Because they, you know, appreciate the music all on www.airatlanta.ie its own.
Like real fans ought to.
Hurrah!
0
....
written by Luke, October 25, 2007
"the first in two years"......their last album came out in 2003
0
Not so fast...
written by Corinne, October 25, 2007
I wish Radiohead were doing this for truly revolutionary purposes, but they're not. I've read articles in which their representatives have said that this is a promotional thing, meant to increase physical album sales when Radiohead signs a contract with a new record label (they are currently shopping for the best deal). I could find my references for this, but I'm too lazy at the moment.

So ultimately, Radiohead is just screwing the fans. I normally don't pay for music, but I originally thought what they were doing was so cool that I paid $10 for my download. Now I find out it was just a gimmick to get them even more money in the end. So sad, really.
0
Physical albums > Digital
written by Ciaran Chelloveck, October 25, 2007
Well, I buy physical albums because I hate DRM's. I don't see the point in music that you can't share. That's half the fun. Plus I love all the special things that you get when you buy a physical album. Like when you buy the Sufjan Stevens Christmas album you get stories, stickers, pictures, posters, comics, and in-depth studies. But jewel cases are the devil. That's why I like Bjork, Acrade Fire and Of Montreal's way of doing it, using little or no plastic.
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The Joys of online pharmacy pharmacy viagra Physical Ownership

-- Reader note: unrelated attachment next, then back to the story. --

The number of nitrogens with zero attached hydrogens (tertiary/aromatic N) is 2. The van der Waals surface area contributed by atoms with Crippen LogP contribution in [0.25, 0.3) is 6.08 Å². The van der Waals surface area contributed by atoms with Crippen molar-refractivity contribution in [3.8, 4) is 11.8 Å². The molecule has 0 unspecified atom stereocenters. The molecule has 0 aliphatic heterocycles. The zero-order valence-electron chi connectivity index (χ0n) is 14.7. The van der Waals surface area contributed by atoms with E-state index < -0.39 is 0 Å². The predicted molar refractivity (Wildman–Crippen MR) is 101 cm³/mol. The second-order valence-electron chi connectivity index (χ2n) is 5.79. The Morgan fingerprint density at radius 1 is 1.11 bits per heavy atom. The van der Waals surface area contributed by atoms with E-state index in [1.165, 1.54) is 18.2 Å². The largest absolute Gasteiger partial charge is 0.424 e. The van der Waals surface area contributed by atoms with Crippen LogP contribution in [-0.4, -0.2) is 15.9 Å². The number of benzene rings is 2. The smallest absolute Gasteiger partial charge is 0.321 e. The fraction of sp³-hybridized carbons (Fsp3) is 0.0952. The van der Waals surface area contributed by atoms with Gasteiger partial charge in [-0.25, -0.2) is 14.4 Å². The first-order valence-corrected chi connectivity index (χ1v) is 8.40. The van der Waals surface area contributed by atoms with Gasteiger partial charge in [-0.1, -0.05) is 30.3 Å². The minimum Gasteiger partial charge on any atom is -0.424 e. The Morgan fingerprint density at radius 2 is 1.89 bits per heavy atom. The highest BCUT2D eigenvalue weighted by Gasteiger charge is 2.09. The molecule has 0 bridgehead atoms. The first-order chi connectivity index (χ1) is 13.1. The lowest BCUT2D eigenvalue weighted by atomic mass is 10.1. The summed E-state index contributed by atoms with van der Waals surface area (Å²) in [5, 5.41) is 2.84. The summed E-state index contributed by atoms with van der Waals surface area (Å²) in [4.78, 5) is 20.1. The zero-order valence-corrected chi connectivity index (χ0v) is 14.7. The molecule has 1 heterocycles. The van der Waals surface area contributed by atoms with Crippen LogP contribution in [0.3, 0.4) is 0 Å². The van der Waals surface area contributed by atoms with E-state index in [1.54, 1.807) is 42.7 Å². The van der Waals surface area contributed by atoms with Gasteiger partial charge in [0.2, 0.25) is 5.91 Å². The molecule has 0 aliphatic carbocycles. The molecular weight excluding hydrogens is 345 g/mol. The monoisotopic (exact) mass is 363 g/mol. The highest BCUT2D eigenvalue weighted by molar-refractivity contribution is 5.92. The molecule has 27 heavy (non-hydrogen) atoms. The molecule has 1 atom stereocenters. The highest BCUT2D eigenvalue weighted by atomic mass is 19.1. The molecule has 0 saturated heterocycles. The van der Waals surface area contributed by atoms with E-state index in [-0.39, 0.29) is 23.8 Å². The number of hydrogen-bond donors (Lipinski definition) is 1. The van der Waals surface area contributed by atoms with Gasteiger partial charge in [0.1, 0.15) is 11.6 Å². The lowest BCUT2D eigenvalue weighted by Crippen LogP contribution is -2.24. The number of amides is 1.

written by MooT BooXLé, November 07, 2007
Radiohead have been one of my favourite bands for a long time now. They have done something true to their ideals by releasing the album in a unique way, and I applaud them for it. Many are saying that it is the http://www.y-e-n.net/canada-generic-viagra death knell for physical album sales...I can only hope that is not the case. I download a lot of digital albums, but nothing can replace the feeling of buying a physical album, owning it (no DRM!). The slightly inferior sound quality of digital downloads is cialis professional 100 mg a factor, but as broadband speeds increase and we recommend canadian rx levitra hard disk costs plummet, that will become less of an issue, since larger file sizes will not be a big deal to transfer and store on servers the worldround.
Eco-friendly packaging is the way of the future, not doing away with it entirely. Doing so would severely limit the experience that record collectors and music enthusiasts like myself hold dear. I want to display my records, not my computer folder full of PDF album art.
0
...
written by No, November 19, 2007
I not sure I would be prepared to pay significantly for any downloaded music, I would be prepared to pay for the physical item.

I think a lot of people at least perceive far more value in a physical item than a download. An item that can't be deleted, has high quality print artwork, that can be used on multiple devices and ripped/converted for others.

And certainly DRM (not an issue in this case I appreciate) significantly devalues the download option.